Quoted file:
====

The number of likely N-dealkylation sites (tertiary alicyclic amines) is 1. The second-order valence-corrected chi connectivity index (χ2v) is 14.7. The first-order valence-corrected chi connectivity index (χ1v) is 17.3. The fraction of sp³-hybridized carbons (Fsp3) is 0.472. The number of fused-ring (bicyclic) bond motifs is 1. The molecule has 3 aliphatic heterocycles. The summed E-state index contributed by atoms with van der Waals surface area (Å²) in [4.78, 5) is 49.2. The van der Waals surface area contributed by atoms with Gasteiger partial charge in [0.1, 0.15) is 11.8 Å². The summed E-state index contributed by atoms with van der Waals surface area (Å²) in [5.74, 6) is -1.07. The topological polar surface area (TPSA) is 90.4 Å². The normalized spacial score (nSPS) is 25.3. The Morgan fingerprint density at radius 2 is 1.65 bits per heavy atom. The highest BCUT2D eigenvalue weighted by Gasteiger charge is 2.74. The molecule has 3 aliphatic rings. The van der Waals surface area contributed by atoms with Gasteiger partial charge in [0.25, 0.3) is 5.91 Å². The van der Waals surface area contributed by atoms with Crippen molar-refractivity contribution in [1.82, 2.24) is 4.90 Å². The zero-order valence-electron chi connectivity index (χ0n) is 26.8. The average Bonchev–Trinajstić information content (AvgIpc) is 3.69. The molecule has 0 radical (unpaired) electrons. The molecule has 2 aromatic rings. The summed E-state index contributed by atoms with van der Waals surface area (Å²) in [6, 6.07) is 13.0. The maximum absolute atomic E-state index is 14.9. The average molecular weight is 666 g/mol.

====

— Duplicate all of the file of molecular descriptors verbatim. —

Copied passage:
The number of likely N-dealkylation sites (tertiary alicyclic amines) is 1. The second-order valence-corrected chi connectivity index (χ2v) is 14.7. The first-order valence-corrected chi connectivity index (χ1v) is 17.3. The fraction of sp³-hybridized carbons (Fsp3) is 0.472. The number of fused-ring (bicyclic) bond motifs is 1. The molecule has 3 aliphatic heterocycles. The summed E-state index contributed by atoms with van der Waals surface area (Å²) in [4.78, 5) is 49.2. The van der Waals surface area contributed by atoms with Gasteiger partial charge in [0.1, 0.15) is 11.8 Å². The summed E-state index contributed by atoms with van der Waals surface area (Å²) in [5.74, 6) is -1.07. The topological polar surface area (TPSA) is 90.4 Å². The normalized spacial score (nSPS) is 25.3. The Morgan fingerprint density at radius 2 is 1.65 bits per heavy atom. The highest BCUT2D eigenvalue weighted by Gasteiger charge is 2.74. The molecule has 3 aliphatic rings. The van der Waals surface area contributed by atoms with Gasteiger partial charge in [0.25, 0.3) is 5.91 Å². The van der Waals surface area contributed by atoms with Crippen molar-refractivity contribution in [1.82, 2.24) is 4.90 Å². The zero-order valence-electron chi connectivity index (χ0n) is 26.8. The average Bonchev–Trinajstić information content (AvgIpc) is 3.69. The molecule has 0 radical (unpaired) electrons. The molecule has 2 aromatic rings. The summed E-state index contributed by atoms with van der Waals surface area (Å²) in [6, 6.07) is 13.0. The maximum absolute atomic E-state index is 14.9. The average molecular weight is 666 g/mol.